The story deals deeply with the ways that we treat (or sometimes completely fail to treat) people who are suffering from mental illnesses and who are trying to come to grips every day with the challenges this imposes on them. There are both medical and sociological aspects to the problem, and both are equally important. The novel asks – and sometimes even answers – some awkward questions about the relationship between intellect and emotion, how each of them are perceived by society at large, and how they control our own behaviour. Since the book was first written, we have learned to recognise a wide spectrum of intellectually challenging conditions – autism, ADHD, OCD and the like – all of which are implicit in the theme of the story and all of which make the book even more relevant to today’s world than it was to the world of the 1960s. But I suspect that the difficulties that Charlie faces and the insights he gains (and that, as a whole, our society does not properly recognise even now) may not have changed all that much in the intervening years. And that is to our detriment, of course.

Not surprisingly, despite the fact that it is a recognised classic which is taught in classrooms all over the world, the novel appears at number 43 on the American Library Association's list of the 100 Most Frequently Challenged Books. Probably the reason is because there are sections in the novel where Charlie struggles to understand and express his sexual desires. The novel has been banned several times, generally in Pennsylvania and Texas. Why am I not surprised?

It has been a very long time since last I read Flowers for Algernon and so when I came across the audiobook I fell upon it with glad cries of glee. It was definitely time for me to read the book again and I looked forward with great anticipation to the experience of listening to it. Unfortunately I was sadly disappointed. Because of the way that it is structured, the story simply doesn’t work as an audiobook, and I strongly suspect that it never will, no matter how cleverly future presenters may approach the task of reading it out loud. It turns out that Charlie’s infelicities of spelling, grammar and sentence construction in his progress reports are absolutely vital to the task of involving the reader in the story’s emotional impact. These infelicities all largely disappear when you hear the words in your head instead of seeing them in front of you on the printed page, and without them the emotion that drives the story flattens out and simply fails to engage the listener. I don’t think this is the fault of the person performing the audiobook – it is intrinsic to the nature of the story itself. I have done more than my fair share of reading things out loud to audiences (I have even won prizes for it) and I am completely at a loss to know how I would approach such a daunting task. I’d love to be proved wrong, but I don’t think that I will be.

* * * *

A man called Reuben met us as we went in to The Car Company. "I see that you are interested in the green car," he said.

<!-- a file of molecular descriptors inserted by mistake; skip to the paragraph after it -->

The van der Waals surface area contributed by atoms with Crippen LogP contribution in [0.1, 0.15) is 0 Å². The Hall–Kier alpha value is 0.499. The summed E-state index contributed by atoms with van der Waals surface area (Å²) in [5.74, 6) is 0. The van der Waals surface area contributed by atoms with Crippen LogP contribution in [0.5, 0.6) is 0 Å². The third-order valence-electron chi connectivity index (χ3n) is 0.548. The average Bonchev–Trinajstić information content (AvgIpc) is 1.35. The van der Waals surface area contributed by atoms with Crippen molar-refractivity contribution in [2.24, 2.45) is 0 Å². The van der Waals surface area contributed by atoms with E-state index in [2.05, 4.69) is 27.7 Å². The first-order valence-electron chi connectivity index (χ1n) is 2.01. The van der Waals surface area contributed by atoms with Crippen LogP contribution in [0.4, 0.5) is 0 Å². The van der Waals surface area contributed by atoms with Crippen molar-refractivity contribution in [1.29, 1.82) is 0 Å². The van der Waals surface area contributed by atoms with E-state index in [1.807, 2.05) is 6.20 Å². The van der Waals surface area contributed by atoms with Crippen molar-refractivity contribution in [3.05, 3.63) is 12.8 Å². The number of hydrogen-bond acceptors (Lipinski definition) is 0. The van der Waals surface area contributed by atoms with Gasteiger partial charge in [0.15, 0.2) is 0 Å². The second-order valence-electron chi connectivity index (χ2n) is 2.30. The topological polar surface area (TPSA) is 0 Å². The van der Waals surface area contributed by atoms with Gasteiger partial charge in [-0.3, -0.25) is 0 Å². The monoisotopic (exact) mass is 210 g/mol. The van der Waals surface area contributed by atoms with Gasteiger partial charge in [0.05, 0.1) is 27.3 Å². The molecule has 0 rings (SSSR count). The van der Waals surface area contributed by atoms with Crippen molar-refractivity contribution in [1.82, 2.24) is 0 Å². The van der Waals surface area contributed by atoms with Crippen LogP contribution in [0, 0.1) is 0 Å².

"Potentially," I said. "Perhaps you could tell us a bit more about it."

"It’s had one previous owner," said Reuben. "She was a little old lady who only drove it once a week on Sunday when she went to church."

"You’re kidding, aren’t you?" said Robin.

"Yes," admitted Reuben. "She went shopping on Sunday, she didn’t go to church."

"That makes a lot more sense," said Robin. "Can we take it for a test drive?"

"Of course," said Reuben. "But let me explain the controls and features to you first. The most important feature is the cup holder. It’s just here." He gestured towards a sticky out bit with a hole in it. "It’s a universal cup holder, one size fits all. You put your cup in this hole, thereby completely obscuring the air conditioning duct that is just behind it in the dashboard. This means that the air conditioning system will warm up your cold drinks in the winter and cool down your hot drinks in the summer. A very useful feature, I’m sure you’ll agree."

"Indeed it is," said Robin. "Now that we know where everything important is can we take the car for a test drive?"

"Yes, of course you can," said Reuben and so we did. Each of us took it in turn to drive around the block. The car seemed remarkably well behaved, considering its threatening attitude in the car yard. Perhaps it was enjoying being out on the open road again. I could hear it humming quietly to itself, and I thought I recognised Wagner’s Ride of the Valkyries...

One thing soon became clear to both of us – a seat belt strap was hanging down over the back seat, slightly blocking what we could see in the rear view mirror. We stopped to investigate. The strap came down from a container in the roof and clipped on to its other half low down on the back seat, thus forming a firmly fitting seat belt for the middle passenger in the back. Clearly if there was no middle passenger then the belt was not needed and it could be withdrawn into its cubby hole in the roof, thereby allowing a clear view in the mirror. All we had to do was work out how to unclip it from its anchor point on the seat. We poked and we prodded and we twisted. We said, "Open Sesame!" and we sacrificed a goat which happened to wander past at a critical moment, but no matter what we did, the belt remained firmly clipped.